Jagadish said sorghum is a water-conserving crop and can be a sustainable option in an area like the South Plains that relies on the declining Ogallala Aquifer.
“If you start growing a lot of sorghum here in the region as a good rotation crop to cotton, that will give a little bit of a breather for the Ogallala Aquifer,” Jagadish said. “In the overall grand scheme of things having sorghum in the rotation gives you an alternative, and you still get the yield.”
Rick Kellison, who is the project director of TAWC, said cotton and sorghum rotation can be beneficial for cotton yields overall. Growing sorghum will give the soil a break since there is little biomass that goes back into the soil behind a cotton crop.
“Those are not just the value of the sorghum itself, but it is what it [sorghum] contributes to soil health and in water holding capacity and those type of things that then are positive,” Kellison said, “Particularly for cotton.”
Jagadish said farmers can also earn money from carbon credits, which add value to growing sorghum while conserving water.
“At the end of the day, it is a win-win scenario,” Jagadish said. “The producer wants to see what the positive and the negatives are because if it does not benefit them, they will see no point.”
By showing the producer the positives of rotating sorghum with cotton they will receive a carbon credit premium paid back to them. This then turns the negative into a positive which will show the producer the value of adopting the rotational practice of sorghum with cotton.
According to Carbon Trust, which is a company that provides solutions to the climate crisis, one carbon credit is equal to one ton of carbon dioxide that has been removed from the atmosphere. Once this reduction has been certified under the internationally recognized standard of Publicly Available Specification, which is 2,060 PAS, the producer is compensated for each carbon credit earned. PAS was developed by the British Standards Institution in 2008 which sets out the requirements for quantifying, reducing and offsetting greenhouse gas emissions.
Gold Standard is a company that promotes reduced carbon emissions. In 2015, they found that the estimated total cost of every ton of carbon dioxide emitted sacrifices between $11 to $212 in negative social impacts and environmental degradation.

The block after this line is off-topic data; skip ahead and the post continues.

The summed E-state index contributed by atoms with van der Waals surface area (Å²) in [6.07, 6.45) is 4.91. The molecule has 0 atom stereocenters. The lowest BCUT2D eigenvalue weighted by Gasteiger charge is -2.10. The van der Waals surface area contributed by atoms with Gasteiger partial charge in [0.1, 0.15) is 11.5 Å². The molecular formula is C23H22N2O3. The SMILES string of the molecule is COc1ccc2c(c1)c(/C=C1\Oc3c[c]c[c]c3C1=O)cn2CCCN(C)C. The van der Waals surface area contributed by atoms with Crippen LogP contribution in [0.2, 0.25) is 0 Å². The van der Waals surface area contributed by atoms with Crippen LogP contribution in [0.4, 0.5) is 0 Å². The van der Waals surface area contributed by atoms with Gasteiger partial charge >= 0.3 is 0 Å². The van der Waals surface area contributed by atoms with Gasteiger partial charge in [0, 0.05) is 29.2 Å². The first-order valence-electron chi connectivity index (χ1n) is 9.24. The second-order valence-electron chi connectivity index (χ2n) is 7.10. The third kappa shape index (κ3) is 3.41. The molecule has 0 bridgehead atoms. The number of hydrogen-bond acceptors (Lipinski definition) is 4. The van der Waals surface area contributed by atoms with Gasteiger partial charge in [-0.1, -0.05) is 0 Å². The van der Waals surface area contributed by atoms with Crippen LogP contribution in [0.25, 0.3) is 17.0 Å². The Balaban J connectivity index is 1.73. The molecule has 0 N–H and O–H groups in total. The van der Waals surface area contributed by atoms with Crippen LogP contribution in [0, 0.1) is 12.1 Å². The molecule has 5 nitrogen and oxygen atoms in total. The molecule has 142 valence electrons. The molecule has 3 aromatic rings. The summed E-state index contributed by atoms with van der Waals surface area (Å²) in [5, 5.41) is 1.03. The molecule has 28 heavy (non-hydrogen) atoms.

Cotton has a higher carbon footprint than sorghum, so by giving the farmers carbon credit compensation this will promote better farming practices, such as rotating cotton and sorghum.
“The producers who are growing more sorghum are more climate-smart, because then they are using less energy and putting out fewer greenhouse gases,” Jagadish said.
Bridging the Gap
Bridging the gap between research and the producers is another aspect of the grant. Each year, TAWC has a field day where they can spread awareness about water sustainability and the research they are performing.
Samantha Borgstedt, who is the communications and outreach director for TAWC, puts on events throughout the year to spread awareness. They host events like grower meetings, field walks and their biggest event, which is Water College which takes place each January.
“Those are our main events and our main way of getting the message out,” Borgstedt said. “We also send out quarterly newsletters and our management team does year-round presentations at grower meeting conferences.”
Through the field walks, Water College and newsletters, they can communicate the new practices and new technologies they have found through their research. Jagadish discusses about being able to demonstrate how the new tools and how technologies function.
“If there is some technology that is on the scientific side of things, they [producers] would want to know how it actually works and doesn’t work,” Jagadish said. “Maybe we won’t have the answers them, but at least we know what the questions are.”
It is Sorghum’s Time
Duff said the partnership between NSP and Texas Tech has played an important role in the grant process.
“It’s like an organic growth of an ecosystem devoted to helping businesses start up and roll out good technology for farmers,” Duff said, who graduated from Texas Tech in 2012 with a degree in agricultural and applied economics and again in 2021 with an MBA in business administration. “Tech is playing a positive role in helping move things forward for the sorghum industry.”
Duff said the collaborative partnerships between NSP, Texas Tech and TAWC will help make sorghum a significant sustainable crop.
“Sorghum is an ancient grain,” Duff said. “It’s the time. It’s sorghum’s time, and we’re really shining.”